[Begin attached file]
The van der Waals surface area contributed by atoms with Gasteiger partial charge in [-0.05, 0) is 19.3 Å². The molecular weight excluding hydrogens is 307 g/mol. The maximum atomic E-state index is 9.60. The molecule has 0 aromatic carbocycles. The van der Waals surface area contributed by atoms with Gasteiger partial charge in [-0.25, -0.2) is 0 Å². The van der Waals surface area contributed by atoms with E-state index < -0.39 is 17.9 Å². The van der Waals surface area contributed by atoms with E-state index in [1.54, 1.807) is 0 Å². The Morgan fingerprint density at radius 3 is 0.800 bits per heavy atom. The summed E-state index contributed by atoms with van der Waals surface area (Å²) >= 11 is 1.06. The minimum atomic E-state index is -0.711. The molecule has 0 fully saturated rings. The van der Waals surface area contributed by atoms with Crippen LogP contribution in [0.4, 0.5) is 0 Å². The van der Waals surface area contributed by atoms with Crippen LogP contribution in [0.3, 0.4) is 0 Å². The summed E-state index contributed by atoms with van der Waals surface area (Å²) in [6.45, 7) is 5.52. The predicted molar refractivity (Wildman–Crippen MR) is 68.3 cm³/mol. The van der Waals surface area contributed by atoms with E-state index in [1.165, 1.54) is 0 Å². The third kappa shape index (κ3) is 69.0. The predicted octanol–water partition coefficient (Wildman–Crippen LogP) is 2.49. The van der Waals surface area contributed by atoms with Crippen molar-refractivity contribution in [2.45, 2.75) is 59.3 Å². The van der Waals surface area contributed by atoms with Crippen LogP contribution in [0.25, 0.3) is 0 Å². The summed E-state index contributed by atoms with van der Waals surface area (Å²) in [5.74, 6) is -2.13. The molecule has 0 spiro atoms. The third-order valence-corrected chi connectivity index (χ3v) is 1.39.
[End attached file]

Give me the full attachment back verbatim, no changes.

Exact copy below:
The van der Waals surface area contributed by atoms with Gasteiger partial charge in [-0.05, 0) is 19.3 Å². The molecular weight excluding hydrogens is 307 g/mol. The maximum atomic E-state index is 9.60. The molecule has 0 aromatic carbocycles. The van der Waals surface area contributed by atoms with Gasteiger partial charge in [-0.25, -0.2) is 0 Å². The van der Waals surface area contributed by atoms with E-state index < -0.39 is 17.9 Å². The van der Waals surface area contributed by atoms with E-state index in [1.54, 1.807) is 0 Å². The Morgan fingerprint density at radius 3 is 0.800 bits per heavy atom. The summed E-state index contributed by atoms with van der Waals surface area (Å²) >= 11 is 1.06. The minimum atomic E-state index is -0.711. The molecule has 0 fully saturated rings. The van der Waals surface area contributed by atoms with Crippen LogP contribution in [0.4, 0.5) is 0 Å². The van der Waals surface area contributed by atoms with Crippen LogP contribution in [0.3, 0.4) is 0 Å². The summed E-state index contributed by atoms with van der Waals surface area (Å²) in [6.45, 7) is 5.52. The predicted molar refractivity (Wildman–Crippen MR) is 68.3 cm³/mol. The van der Waals surface area contributed by atoms with E-state index in [1.165, 1.54) is 0 Å². The third kappa shape index (κ3) is 69.0. The predicted octanol–water partition coefficient (Wildman–Crippen LogP) is 2.49. The van der Waals surface area contributed by atoms with Crippen molar-refractivity contribution in [2.45, 2.75) is 59.3 Å². The van der Waals surface area contributed by atoms with Crippen LogP contribution in [0.25, 0.3) is 0 Å². The summed E-state index contributed by atoms with van der Waals surface area (Å²) in [5.74, 6) is -2.13. The molecule has 0 spiro atoms. The third-order valence-corrected chi connectivity index (χ3v) is 1.39.